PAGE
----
Hurricanes Marco and  Laura to tag team a state already staggering from COVID-19

Gov. expects ‘right hook from Marco and then a left hook from Laura’

People stand in long lines before entering Costo to pick up supplies as they prepare for Hurricane Marco and Tropical Storm Laura on August 23, 2020 in New Orleans, Louisiana. Both storms are expected to make landfall along the Louisiana coast within days of each other. (Photo by Sean Gardner/Getty Images)

Gov. John Bel Edwards warned residents across the southern half of the state Sunday to get prepared for an unprecedented “one, two punch” from separate hurricanes spinning toward the Gulf Coast. As the governor spoke Sunday evening, wind gusts from Hurricane Marco, a Category 1 storm, were already being felt in the coastal areas near the mouth of the Mississippi River.  Tropical Storm Laura was still moving across Cuba and was expected to soon hit the warmer than average temperatures in the Gulf of Mexico, strengthen into a hurricane and make a Louisiana landfall later in the week as a strong Category 2.

The boxing metaphors the governor used suggested power punches, not glancing blows.  “We’re going to get basically a right hook from Marco and then a left hook from Laura,” Edwards said.

Benjamin Schott, the meteorologist-in-charge at the National Weather Service office in New Orleans, describing “a very odd meteorological situation,”  said that Marco was expected to be moving out of Louisiana and into Texas Tuesday evening and Louisiana residents would begin feeling the effects of Laura 12-18 hours later.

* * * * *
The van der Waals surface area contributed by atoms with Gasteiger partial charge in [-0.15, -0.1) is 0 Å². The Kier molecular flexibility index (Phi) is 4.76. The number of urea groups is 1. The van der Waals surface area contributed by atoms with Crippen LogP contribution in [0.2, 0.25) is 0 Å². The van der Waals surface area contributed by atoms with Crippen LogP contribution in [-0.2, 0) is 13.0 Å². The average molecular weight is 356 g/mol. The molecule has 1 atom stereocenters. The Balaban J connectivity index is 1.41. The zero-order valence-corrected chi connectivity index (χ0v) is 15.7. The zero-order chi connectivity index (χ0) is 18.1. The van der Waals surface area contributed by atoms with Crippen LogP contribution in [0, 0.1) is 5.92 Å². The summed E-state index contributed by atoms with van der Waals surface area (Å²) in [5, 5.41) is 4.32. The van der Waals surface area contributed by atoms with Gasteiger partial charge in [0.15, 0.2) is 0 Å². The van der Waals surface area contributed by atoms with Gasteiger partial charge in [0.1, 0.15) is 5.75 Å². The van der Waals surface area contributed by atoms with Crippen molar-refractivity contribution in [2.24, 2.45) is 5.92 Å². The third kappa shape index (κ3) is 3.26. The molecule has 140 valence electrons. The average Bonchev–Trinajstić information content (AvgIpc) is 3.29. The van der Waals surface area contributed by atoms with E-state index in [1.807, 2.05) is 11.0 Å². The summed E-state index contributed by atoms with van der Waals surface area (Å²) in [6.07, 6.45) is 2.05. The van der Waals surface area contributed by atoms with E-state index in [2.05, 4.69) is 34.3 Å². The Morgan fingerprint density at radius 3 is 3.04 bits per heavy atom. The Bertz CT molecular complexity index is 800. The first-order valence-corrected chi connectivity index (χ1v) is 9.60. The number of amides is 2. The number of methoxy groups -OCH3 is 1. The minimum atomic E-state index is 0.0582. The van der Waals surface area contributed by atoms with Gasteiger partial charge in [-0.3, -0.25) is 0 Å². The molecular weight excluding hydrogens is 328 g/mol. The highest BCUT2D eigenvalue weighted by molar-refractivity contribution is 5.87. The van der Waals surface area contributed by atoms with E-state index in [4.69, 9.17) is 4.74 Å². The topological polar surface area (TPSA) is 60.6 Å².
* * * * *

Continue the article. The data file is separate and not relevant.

At a press conference earlier in the day, Schott said in the 1950s there was a moment where storms moving in opposite directions were hitting Texas and Florida at the same time, but it is “unprecedented,” Schott said for two storms to hit the same state less than 48 hours apart.

The one-two punch that is forecast is more than just an oddity.  Edwards and Schott described it as a complication.

Electric utility trucks can’t be deployed if the wind is 35 mph or above, Edwards said. If Marco knocks out power and Laura comes fast on its heels, then it’s unlikely that crews sent out to restore power will have much time to get the lights back on before the second storm.  Also, Edwards said, helicopter pilots won’t have much time to fly search and rescue missions if there’s little time between Marco’s winds and Laura’s.

Schott said two hurricanes back-to-back could mean winds pushing water toward the shoreline for days on end, and if Marco causes flooding, the water may not have had a chance to recede before Laura dumps more water.

For all those reasons, Gov. Edwards said Sunday, residents riding out the storm should prepare for a longer ride and a longer aftermath and should not have the expectation power crews or rescue teams will be able to reach them immediately. “The first 72 hours are on you,” he said.

The continued prevalence of the new coronavirus will complicate how or if residents who want to can evacuate, and it will also mean that the state will only open large shelters as “a last resort.” Gov. Edwards said that the state is hoping the the federal government will allow folks seeking shelter to be placed in hotel rooms.

The governor said 1,200 new cases and 59 new deaths were recorded Saturday and Sunday.

Edwards recommended residents to shelter only with the people in their household if possible, but if it isn’t to use caution in interacting with other people.  He recommended the continued use of hand sanitizer, soap and water and face masks. “COVID-19 is prevalent throughout our state,” Edwards said. “The virus is not concerned that we have hurricanes coming.  It’s not going to take any time off and neither can we.”